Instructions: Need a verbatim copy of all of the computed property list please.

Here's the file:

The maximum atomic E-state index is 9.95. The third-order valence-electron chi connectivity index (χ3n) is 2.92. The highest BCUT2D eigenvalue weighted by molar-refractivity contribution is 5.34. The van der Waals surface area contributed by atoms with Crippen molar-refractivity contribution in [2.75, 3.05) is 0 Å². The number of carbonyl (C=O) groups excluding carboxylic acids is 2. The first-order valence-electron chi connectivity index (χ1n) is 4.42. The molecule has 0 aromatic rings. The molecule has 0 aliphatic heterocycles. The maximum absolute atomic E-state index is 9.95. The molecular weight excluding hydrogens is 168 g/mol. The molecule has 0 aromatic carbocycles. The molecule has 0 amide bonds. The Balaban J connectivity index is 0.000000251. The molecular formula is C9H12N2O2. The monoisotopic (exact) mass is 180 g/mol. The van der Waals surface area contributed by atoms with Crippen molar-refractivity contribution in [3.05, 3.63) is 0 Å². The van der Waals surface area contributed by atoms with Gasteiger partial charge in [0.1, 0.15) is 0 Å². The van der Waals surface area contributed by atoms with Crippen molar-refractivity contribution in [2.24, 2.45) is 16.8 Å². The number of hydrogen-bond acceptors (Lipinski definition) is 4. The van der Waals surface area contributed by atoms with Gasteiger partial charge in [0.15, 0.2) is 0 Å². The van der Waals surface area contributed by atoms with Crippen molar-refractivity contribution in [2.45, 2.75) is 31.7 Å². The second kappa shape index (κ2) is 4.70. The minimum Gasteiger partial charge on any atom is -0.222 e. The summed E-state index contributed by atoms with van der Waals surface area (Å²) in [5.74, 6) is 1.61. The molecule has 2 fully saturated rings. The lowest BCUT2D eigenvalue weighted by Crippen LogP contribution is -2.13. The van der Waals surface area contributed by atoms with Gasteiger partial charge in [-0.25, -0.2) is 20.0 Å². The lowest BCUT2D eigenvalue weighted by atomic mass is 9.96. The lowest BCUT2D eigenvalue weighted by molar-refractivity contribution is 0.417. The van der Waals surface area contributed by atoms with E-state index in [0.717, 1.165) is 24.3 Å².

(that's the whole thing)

The maximum atomic E-state index is 9.95. The third-order valence-electron chi connectivity index (χ3n) is 2.92. The highest BCUT2D eigenvalue weighted by molar-refractivity contribution is 5.34. The van der Waals surface area contributed by atoms with Crippen molar-refractivity contribution in [2.75, 3.05) is 0 Å². The number of carbonyl (C=O) groups excluding carboxylic acids is 2. The first-order valence-electron chi connectivity index (χ1n) is 4.42. The molecule has 0 aromatic rings. The molecule has 0 aliphatic heterocycles. The maximum absolute atomic E-state index is 9.95. The molecular weight excluding hydrogens is 168 g/mol. The molecule has 0 aromatic carbocycles. The molecule has 0 amide bonds. The Balaban J connectivity index is 0.000000251. The molecular formula is C9H12N2O2. The monoisotopic (exact) mass is 180 g/mol. The van der Waals surface area contributed by atoms with Crippen molar-refractivity contribution in [3.05, 3.63) is 0 Å². The van der Waals surface area contributed by atoms with Gasteiger partial charge in [0.1, 0.15) is 0 Å². The van der Waals surface area contributed by atoms with Crippen molar-refractivity contribution in [2.24, 2.45) is 16.8 Å². The number of hydrogen-bond acceptors (Lipinski definition) is 4. The van der Waals surface area contributed by atoms with Gasteiger partial charge in [0.15, 0.2) is 0 Å². The van der Waals surface area contributed by atoms with Crippen molar-refractivity contribution in [2.45, 2.75) is 31.7 Å². The second kappa shape index (κ2) is 4.70. The minimum Gasteiger partial charge on any atom is -0.222 e. The summed E-state index contributed by atoms with van der Waals surface area (Å²) in [5.74, 6) is 1.61. The molecule has 2 fully saturated rings. The lowest BCUT2D eigenvalue weighted by Crippen LogP contribution is -2.13. The van der Waals surface area contributed by atoms with Gasteiger partial charge in [-0.25, -0.2) is 20.0 Å². The lowest BCUT2D eigenvalue weighted by atomic mass is 9.96. The lowest BCUT2D eigenvalue weighted by molar-refractivity contribution is 0.417. The van der Waals surface area contributed by atoms with E-state index in [0.717, 1.165) is 24.3 Å².